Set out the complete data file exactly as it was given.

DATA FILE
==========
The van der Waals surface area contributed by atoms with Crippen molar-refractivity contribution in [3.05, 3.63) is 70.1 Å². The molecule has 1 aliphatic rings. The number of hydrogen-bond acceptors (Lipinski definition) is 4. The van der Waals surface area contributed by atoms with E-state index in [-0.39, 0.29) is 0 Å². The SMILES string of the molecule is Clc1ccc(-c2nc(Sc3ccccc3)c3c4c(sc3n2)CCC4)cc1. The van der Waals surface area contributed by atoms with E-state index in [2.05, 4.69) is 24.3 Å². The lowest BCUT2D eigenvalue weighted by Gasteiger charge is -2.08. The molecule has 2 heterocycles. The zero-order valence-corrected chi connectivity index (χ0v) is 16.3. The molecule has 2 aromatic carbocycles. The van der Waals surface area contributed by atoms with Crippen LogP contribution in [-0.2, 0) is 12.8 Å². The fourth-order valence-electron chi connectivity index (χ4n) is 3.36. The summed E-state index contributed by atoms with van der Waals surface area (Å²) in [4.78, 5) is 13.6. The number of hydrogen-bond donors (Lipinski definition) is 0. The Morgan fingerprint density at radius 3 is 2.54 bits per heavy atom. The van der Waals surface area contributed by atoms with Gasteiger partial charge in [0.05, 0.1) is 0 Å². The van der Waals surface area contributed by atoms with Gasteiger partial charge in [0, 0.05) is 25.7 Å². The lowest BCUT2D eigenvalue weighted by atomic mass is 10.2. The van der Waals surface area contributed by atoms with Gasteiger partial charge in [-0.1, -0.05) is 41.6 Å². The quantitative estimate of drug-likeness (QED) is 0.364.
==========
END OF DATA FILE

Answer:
The van der Waals surface area contributed by atoms with Crippen molar-refractivity contribution in [3.05, 3.63) is 70.1 Å². The molecule has 1 aliphatic rings. The number of hydrogen-bond acceptors (Lipinski definition) is 4. The van der Waals surface area contributed by atoms with E-state index in [-0.39, 0.29) is 0 Å². The SMILES string of the molecule is Clc1ccc(-c2nc(Sc3ccccc3)c3c4c(sc3n2)CCC4)cc1. The van der Waals surface area contributed by atoms with E-state index in [2.05, 4.69) is 24.3 Å². The lowest BCUT2D eigenvalue weighted by Gasteiger charge is -2.08. The molecule has 2 heterocycles. The zero-order valence-corrected chi connectivity index (χ0v) is 16.3. The molecule has 2 aromatic carbocycles. The van der Waals surface area contributed by atoms with Crippen LogP contribution in [-0.2, 0) is 12.8 Å². The fourth-order valence-electron chi connectivity index (χ4n) is 3.36. The summed E-state index contributed by atoms with van der Waals surface area (Å²) in [4.78, 5) is 13.6. The number of hydrogen-bond donors (Lipinski definition) is 0. The Morgan fingerprint density at radius 3 is 2.54 bits per heavy atom. The van der Waals surface area contributed by atoms with Gasteiger partial charge in [0.05, 0.1) is 0 Å². The van der Waals surface area contributed by atoms with Gasteiger partial charge in [0, 0.05) is 25.7 Å². The lowest BCUT2D eigenvalue weighted by atomic mass is 10.2. The van der Waals surface area contributed by atoms with Gasteiger partial charge in [-0.1, -0.05) is 41.6 Å². The quantitative estimate of drug-likeness (QED) is 0.364.